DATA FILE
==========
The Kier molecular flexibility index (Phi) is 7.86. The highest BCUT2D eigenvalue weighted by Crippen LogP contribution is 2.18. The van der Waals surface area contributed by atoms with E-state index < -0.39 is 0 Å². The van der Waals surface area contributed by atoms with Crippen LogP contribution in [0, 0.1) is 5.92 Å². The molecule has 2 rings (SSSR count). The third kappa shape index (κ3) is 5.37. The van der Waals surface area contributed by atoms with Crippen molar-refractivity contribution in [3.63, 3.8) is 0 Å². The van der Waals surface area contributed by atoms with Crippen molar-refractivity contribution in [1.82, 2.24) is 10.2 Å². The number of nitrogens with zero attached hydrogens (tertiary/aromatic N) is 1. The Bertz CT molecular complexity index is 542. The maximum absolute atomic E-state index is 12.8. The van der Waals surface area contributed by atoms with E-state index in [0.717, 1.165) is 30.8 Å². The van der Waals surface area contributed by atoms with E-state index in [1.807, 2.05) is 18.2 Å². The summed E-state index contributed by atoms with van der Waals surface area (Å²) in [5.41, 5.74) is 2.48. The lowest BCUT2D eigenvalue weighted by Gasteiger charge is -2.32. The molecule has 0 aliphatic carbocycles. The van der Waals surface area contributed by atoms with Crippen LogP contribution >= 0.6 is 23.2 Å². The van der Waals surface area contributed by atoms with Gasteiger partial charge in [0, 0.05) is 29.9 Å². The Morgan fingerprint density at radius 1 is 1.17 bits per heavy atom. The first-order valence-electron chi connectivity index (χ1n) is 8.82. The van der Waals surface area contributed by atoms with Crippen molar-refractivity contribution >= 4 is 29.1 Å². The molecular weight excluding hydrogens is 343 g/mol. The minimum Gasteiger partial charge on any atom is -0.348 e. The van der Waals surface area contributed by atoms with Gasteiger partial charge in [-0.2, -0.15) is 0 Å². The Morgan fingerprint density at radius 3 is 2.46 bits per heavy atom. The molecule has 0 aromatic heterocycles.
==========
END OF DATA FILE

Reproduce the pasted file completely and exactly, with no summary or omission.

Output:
The Kier molecular flexibility index (Phi) is 7.86. The highest BCUT2D eigenvalue weighted by Crippen LogP contribution is 2.18. The van der Waals surface area contributed by atoms with E-state index < -0.39 is 0 Å². The van der Waals surface area contributed by atoms with Crippen LogP contribution in [0, 0.1) is 5.92 Å². The molecule has 2 rings (SSSR count). The third kappa shape index (κ3) is 5.37. The van der Waals surface area contributed by atoms with Crippen molar-refractivity contribution in [3.63, 3.8) is 0 Å². The van der Waals surface area contributed by atoms with Crippen molar-refractivity contribution in [1.82, 2.24) is 10.2 Å². The number of nitrogens with zero attached hydrogens (tertiary/aromatic N) is 1. The Bertz CT molecular complexity index is 542. The maximum absolute atomic E-state index is 12.8. The van der Waals surface area contributed by atoms with E-state index in [0.717, 1.165) is 30.8 Å². The van der Waals surface area contributed by atoms with E-state index in [1.807, 2.05) is 18.2 Å². The summed E-state index contributed by atoms with van der Waals surface area (Å²) in [5.41, 5.74) is 2.48. The lowest BCUT2D eigenvalue weighted by Gasteiger charge is -2.32. The molecule has 0 aliphatic carbocycles. The van der Waals surface area contributed by atoms with Crippen LogP contribution >= 0.6 is 23.2 Å². The van der Waals surface area contributed by atoms with Gasteiger partial charge in [0, 0.05) is 29.9 Å². The Morgan fingerprint density at radius 1 is 1.17 bits per heavy atom. The first-order valence-electron chi connectivity index (χ1n) is 8.82. The van der Waals surface area contributed by atoms with Crippen molar-refractivity contribution >= 4 is 29.1 Å². The molecular weight excluding hydrogens is 343 g/mol. The minimum Gasteiger partial charge on any atom is -0.348 e. The van der Waals surface area contributed by atoms with Gasteiger partial charge in [-0.2, -0.15) is 0 Å². The Morgan fingerprint density at radius 3 is 2.46 bits per heavy atom. The molecule has 0 aromatic heterocycles.